If you want to see more than specs and pictures, scroll down further or use the table of contents to get to the full story behind this build.


When I build a new PC I try to re-use as many components as possible, but for this build I upgraded everything except for the storage drives.

Main Components

  • AMD Ryzen 9 5950X CPU
  • MSI Ventus 3X Nvidia RTX 3090 GPU
  • MSI MAG B550 Tomahawk motherboard
  • Corsair Dominator Platinum RAM 32GB (4x8GB) DDR4 3200 MT/s @ CL16
  • EVGA SuperNOVA 550 GM 80+ Gold 550W power supply (x2)
  • Lian Li White O11 Dynamic MINI case


  • Samsung 970 EVO NVMe 1TB SSD (Linux)
  • Samsung 850 EVO 2.5" 1TB SSD (Windows)
  • SanDisk Plus 240GB SSD (backups)

Fans and Cooling

  • Lian Li White Galahad 240mm AIO CPU liquid cooler
  • Lian Li White UNI SL120 fans (x8)
  • Lian Li White UNI SL140 fans (x2)


  • Lian Li Strimer Plus 24- and 2x8-pin aRGB power cables
  • Corsair iCUE Lighting Node Pro RGB controller
  • upHere G276ARGB GPU brace
  • CableMod sleeved USB and fan header cables (white)
  • Raspberry Pi 3 Model A+ resource monitor (custom)


The complete build. The screen inside the case is a system monitor I made out of a Raspberry Pi. I plan to write about this more in a future post so stay tuned!

The completed build

And here it is in all of it’s RGB glory. RGB hardware is still a big mess of connector types, modules, and proprietary junk, but I learned a lot in the process. I plan to write about this more in an upcoming post.

The completed build in all its RGB glory

The Lian Li O11 Dynamic Mini case has a rear compartment (rather than a basement) which is accessible by removing the right side panel. The “uglier” components like the power supply, hard drives, and cables will be hidden away back here.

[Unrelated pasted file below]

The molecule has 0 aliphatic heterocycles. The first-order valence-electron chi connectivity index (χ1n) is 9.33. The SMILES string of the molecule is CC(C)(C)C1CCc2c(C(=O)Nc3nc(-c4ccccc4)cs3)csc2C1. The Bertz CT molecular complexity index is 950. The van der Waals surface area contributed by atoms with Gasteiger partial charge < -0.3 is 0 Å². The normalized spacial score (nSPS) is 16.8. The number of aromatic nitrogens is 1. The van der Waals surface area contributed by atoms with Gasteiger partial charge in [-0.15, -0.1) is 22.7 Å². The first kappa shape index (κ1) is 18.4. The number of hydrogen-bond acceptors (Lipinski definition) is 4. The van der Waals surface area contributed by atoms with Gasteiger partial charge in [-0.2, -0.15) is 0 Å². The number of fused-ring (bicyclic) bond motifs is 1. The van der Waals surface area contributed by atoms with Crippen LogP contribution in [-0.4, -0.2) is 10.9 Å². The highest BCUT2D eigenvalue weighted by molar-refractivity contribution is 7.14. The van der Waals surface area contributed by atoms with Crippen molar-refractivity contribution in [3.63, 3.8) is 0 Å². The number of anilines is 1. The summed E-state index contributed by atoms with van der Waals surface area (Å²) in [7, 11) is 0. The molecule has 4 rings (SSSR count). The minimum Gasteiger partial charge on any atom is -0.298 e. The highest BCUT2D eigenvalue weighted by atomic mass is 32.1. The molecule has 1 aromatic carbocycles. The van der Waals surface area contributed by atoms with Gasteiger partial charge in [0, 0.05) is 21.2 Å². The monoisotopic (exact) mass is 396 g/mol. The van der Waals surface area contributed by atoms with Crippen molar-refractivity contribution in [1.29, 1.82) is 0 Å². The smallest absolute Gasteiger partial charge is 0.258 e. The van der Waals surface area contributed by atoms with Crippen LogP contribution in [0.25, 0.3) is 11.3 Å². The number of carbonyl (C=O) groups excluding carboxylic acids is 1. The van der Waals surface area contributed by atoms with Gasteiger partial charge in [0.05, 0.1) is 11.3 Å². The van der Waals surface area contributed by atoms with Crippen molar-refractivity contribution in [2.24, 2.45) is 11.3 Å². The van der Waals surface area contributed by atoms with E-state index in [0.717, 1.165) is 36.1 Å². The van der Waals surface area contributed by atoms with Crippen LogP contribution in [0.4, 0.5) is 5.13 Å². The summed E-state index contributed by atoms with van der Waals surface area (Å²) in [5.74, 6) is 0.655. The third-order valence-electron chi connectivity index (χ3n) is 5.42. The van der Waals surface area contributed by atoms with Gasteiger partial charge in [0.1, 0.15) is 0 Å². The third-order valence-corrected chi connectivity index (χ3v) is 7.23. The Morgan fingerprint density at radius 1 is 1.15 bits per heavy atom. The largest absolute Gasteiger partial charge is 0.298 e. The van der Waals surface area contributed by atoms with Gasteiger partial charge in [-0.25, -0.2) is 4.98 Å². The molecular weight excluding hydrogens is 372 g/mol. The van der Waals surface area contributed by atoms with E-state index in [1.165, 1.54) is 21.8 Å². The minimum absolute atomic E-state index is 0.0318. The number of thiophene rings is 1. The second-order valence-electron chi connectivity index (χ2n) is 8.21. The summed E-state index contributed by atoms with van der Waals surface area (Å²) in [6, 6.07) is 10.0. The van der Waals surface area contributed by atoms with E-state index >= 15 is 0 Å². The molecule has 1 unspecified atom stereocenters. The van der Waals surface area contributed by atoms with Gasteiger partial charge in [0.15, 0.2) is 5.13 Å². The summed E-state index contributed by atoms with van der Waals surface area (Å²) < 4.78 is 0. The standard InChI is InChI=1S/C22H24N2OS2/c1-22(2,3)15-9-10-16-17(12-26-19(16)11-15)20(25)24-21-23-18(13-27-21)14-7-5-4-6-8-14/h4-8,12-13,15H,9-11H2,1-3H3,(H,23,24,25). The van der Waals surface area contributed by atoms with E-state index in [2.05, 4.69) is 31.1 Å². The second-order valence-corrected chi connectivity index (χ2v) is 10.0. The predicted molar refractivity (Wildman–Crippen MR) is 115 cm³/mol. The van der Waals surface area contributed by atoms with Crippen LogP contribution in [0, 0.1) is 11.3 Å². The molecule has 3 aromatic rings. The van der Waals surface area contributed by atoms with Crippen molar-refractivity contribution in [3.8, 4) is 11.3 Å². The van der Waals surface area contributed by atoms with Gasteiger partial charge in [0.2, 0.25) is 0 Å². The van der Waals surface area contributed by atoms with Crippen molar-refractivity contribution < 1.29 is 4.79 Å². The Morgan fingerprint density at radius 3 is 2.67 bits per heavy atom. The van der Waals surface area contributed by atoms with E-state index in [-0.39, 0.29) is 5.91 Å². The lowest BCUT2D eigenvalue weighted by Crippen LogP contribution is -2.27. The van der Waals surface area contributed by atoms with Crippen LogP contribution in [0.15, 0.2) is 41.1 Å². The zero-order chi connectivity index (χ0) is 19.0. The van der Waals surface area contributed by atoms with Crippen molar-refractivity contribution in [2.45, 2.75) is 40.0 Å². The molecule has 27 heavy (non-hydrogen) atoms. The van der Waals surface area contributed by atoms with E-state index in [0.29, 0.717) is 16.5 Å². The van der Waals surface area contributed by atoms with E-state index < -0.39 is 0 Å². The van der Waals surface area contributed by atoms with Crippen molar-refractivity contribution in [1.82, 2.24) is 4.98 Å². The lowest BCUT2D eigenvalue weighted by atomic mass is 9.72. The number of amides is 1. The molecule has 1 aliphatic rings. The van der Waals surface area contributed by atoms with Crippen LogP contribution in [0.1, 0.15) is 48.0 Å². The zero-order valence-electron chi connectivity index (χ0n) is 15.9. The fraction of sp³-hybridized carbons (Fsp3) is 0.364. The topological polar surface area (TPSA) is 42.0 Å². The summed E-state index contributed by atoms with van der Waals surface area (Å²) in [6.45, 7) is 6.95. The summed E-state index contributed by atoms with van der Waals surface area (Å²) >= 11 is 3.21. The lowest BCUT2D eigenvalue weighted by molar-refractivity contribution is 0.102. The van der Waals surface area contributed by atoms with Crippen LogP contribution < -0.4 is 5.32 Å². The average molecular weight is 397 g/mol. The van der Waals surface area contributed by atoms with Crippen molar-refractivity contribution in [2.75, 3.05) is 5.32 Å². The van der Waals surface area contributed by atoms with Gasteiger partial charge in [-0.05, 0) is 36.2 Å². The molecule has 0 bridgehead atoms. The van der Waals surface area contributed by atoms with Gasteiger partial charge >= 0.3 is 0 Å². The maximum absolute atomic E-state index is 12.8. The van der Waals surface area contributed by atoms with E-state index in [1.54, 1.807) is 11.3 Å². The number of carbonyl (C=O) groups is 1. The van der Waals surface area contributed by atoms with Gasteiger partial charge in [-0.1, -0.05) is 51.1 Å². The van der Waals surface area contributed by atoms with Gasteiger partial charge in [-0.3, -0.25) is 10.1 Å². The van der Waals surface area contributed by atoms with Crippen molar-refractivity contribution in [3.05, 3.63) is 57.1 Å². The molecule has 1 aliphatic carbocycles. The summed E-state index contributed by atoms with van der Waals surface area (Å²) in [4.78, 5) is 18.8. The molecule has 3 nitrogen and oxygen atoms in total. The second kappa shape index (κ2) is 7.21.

The rear of the Lian Li case

The case is technically a small form factor (SFX) case, though it is still big enough to fit most full-size components. However it only fits SFX and SFX-L power supplies. My drives are all SSDs and NVMes so I removed the hard drive cage to have more room to work.

More room with the hard drive cage removed

I opted to use the extra space for a second power supply—a first for me! I plan to cover the details of getting this to work in a separate post, but I am very happy with how it turned out.

Losing the hard drive cage allows two SFX PSUs to be installed

This case can be configured for a variety motherboard sizes and component layouts. I have the motherboard tray extension installed and back panels configured to receive a standard ATX motherboard.

The front of the Lian Li case

When I purchased the motherboard I was pretty averse to the idea of a chipset fan and only planned to do some light overclocking. I also don’t plan on having any PCI-e Gen 4 storage devices any time soon, so I opted for the MSI B550 Tomahawk.

MSI MAG B550 Tomahawk motherboard

This is the first time I’ve purchased RAM with such intense heat spreaders or RGB, but I think they look great.

Motherboard with RAM installed

Glamour shot of the coveted Ryzen 9 5950X.

Motherboard with CPU installed

With a pea-sized glob of Arctic Silver thermal paste, I installed the color-matching Lian Li all-in-one (AIO) liquid cooler and did a test boot.

Motherboard with AIO installed

The 5950X does not have an integrated GPU so of course I got a VGA hardware LED error, but everything else looked good so I kept going.

Motherboard throws a VGA error

I replaced the stock AIO fans with Lian Li UNI fans for some extra sweet aRGB-ness and installed the parts in a push-pull configuration. Also, I originally thought the Lian Li AIO had a 280mm radiator but it was actually only 240mm. So I ended up with some extra 140mm UNI fans, but opted to use two of them in the back for the hell of it (you can see them peeking through the slats).

Motherboard gets installed in the case

I’m glad the AIO was only 240mm because the 24-pin ATX power cables definitely would not have fit with a 280mm radiator and a full size ATX motherboard. I also had to flip the radiator so the inlet/outlet were at the top to provide clearance for the massive RTX 3090 (see later pictures). It’s not an ideal orientation but as long as the pump block isn’t the highest point in the loop it should be fine.

Installing 24-pin aRGB ATX power cable